A regular polygon is one with equal sides and equal vertex angles. Logically, a star is a regular polygon if we allow sides to penetrate through each other. What can we call such a polygon? If we inscribe an n-sided polygon in a circle, its vertices are 360/n degrees apart. To make a five-pointed star, we locate five equally-spaced vertices and connect alternate vertices. The vertices are 360 (2/5) degrees or 144 degrees apart. Thus, we can consider a five-pointed star to be a 5/2-gon. Also, the vertex angles of a regular n-gon are 180(n-2)/n. A regular five-pointed star has vertex angles of 180(5/2 - 2)/(5/2) or 36 degrees.
Exactly this notation is used to describe star polygons. If we create a star by drawing an n-sided polygon and connecting every m vertices, the resulting star is considered an n/m-gon. A 5/3-gon turns out to be the same as a 5/2-gon, 7/3 and 7/4 are the same, and so on.
If m and n have a common factor, like 6/2, a star results (in this case the familiar Star of David) but the edges do not form a continuous set. A Star of David actually consists of two overlapping triangles. Such stars are usually regarded as compounds of polygons rather than true polygons. Cases like 6/3, 8/4, and so on are degenerate "stars" and consist of radiating straight lines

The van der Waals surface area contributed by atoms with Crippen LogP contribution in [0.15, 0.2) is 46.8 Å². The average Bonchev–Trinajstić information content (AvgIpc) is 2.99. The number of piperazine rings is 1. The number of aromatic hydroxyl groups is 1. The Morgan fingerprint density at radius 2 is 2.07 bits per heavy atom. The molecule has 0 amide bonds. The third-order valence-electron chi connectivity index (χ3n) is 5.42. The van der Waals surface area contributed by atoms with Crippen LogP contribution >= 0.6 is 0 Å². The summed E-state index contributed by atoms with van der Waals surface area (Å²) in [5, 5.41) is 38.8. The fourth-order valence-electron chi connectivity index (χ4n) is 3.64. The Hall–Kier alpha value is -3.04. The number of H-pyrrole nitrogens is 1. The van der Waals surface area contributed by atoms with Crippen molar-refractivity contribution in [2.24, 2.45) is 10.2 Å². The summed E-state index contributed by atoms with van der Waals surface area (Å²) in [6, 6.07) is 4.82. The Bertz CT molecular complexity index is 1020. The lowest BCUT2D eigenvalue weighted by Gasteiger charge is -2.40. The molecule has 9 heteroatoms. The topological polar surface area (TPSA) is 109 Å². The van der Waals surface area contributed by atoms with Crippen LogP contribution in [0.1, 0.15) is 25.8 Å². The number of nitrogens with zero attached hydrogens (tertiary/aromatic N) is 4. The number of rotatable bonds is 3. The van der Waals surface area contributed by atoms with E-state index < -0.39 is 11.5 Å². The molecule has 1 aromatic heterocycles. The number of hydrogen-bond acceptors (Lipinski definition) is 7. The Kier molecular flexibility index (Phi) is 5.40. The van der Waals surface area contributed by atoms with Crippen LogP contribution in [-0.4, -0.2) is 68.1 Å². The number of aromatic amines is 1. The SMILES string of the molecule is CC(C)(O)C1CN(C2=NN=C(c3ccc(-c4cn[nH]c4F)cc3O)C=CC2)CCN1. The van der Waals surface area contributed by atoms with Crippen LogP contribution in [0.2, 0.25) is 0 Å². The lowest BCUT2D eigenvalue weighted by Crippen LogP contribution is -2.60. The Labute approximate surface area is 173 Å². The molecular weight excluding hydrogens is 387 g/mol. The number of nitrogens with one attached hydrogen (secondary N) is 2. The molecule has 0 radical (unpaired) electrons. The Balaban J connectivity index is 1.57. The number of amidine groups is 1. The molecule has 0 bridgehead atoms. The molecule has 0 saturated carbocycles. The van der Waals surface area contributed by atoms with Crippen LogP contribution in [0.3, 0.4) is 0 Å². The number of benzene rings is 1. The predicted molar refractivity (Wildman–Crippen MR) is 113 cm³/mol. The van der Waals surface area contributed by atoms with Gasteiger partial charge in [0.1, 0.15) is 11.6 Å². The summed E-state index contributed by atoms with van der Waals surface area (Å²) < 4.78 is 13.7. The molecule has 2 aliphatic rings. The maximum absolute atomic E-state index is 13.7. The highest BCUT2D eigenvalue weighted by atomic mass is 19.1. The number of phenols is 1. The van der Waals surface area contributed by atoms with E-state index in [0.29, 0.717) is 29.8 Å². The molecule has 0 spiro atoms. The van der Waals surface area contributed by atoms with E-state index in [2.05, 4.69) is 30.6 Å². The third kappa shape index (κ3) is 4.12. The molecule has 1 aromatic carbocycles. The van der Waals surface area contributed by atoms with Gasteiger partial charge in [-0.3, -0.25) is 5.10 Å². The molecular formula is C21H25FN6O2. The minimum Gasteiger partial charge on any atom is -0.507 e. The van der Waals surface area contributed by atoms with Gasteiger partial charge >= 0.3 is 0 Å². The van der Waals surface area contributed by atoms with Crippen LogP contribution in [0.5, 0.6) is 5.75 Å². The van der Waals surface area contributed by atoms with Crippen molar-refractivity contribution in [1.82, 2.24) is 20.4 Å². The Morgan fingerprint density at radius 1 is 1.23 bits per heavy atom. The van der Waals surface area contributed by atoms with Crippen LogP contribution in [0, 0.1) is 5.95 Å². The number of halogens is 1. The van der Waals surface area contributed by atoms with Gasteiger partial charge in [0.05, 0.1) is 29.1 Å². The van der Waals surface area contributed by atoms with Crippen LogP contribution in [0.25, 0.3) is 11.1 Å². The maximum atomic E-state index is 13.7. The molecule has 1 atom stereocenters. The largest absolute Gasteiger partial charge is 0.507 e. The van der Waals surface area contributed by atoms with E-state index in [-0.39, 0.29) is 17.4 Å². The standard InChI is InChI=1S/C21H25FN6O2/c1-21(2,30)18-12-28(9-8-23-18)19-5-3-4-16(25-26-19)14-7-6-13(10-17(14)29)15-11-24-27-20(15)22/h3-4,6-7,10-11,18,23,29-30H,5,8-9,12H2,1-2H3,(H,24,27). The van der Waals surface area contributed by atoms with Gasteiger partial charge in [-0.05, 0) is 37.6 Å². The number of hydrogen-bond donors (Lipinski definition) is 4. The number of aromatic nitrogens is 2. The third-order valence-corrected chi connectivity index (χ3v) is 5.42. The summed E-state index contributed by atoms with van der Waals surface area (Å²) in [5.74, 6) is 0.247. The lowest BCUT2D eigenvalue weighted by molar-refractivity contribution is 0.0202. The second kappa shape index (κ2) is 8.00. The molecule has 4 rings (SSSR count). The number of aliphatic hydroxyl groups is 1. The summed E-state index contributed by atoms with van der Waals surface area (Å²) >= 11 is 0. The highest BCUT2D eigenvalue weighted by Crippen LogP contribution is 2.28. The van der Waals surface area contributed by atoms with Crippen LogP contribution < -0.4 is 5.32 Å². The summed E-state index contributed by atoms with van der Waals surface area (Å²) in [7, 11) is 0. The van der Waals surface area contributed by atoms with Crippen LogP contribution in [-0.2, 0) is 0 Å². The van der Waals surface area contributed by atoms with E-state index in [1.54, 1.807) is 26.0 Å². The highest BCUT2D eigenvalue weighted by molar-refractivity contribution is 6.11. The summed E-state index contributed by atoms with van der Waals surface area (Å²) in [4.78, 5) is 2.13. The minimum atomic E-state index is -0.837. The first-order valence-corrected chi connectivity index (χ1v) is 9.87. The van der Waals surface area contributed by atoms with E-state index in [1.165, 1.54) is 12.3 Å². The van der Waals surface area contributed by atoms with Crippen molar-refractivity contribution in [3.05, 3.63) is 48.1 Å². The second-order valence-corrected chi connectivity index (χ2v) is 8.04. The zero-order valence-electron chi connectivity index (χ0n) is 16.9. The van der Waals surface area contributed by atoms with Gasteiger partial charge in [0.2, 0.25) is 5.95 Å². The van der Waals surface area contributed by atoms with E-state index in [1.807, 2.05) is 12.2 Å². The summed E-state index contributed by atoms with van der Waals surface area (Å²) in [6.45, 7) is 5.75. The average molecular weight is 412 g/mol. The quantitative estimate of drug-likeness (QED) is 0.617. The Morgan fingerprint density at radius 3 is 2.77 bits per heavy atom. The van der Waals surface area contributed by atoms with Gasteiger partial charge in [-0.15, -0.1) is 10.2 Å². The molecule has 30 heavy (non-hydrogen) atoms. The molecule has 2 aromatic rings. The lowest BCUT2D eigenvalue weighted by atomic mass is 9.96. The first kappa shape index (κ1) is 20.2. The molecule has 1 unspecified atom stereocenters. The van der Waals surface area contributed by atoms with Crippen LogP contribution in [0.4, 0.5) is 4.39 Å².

One way to create a star is to draw a polygon, then extend pairs of edges until they meet. This process is called stellation. A natural extension is to extend the faces of a three-dimensional solid (polyhedron) until they meet. The Kepler-poinsot solids are stellations of the dodecahedron and icosahedron.
One of the first people in modern times to study polygons, polyhedra, and crystals was the astronomer Johannes Kepler, who discovered the two solids above. In each case, faces of a dodecahedron are extended outward into a star. Both are stellated dodecahedra; they are called "small" and "great" to distinguish them.
The small stellated dodecahedron has twelve five-sided pyramids built on the faces of a dodecahedron. All the triangles are isoceles 36-72-72 degree triangles. Each star face has a pyramid sticking out of its center. The faces are colored to show the stars.
The great stellated dodecahedron also has twelve interpenetrating star faces. It can be thought of as an icosahedron with three-sided pyramids on each face. Again, the triangles are isoceles 36-72-72 triangles. The star faces are harder to see because each star has a rosette of five pyramids in its center. The diagram is colored to show the stars.
The French mathematician Poinsot discovered these elegant shapes. The great dodecahedron has twelve interpenetrating pentagonal faces, each with a five-pointed star in relief. The solid has the edges and vertices of an icosahedron, but instead of triangular faces has triangular dimples. The faces in the dimples are isoceles 36-108-36 degree triangles.
The great icosahedron has twenty equilateral triangle faces that are somewhat hard to see because of their complex intersection. The overall shape is like a small stellated dodecahedron with star-shaped pyramids.
Created 3 Oct. 1997, Last Update 7 June 1999.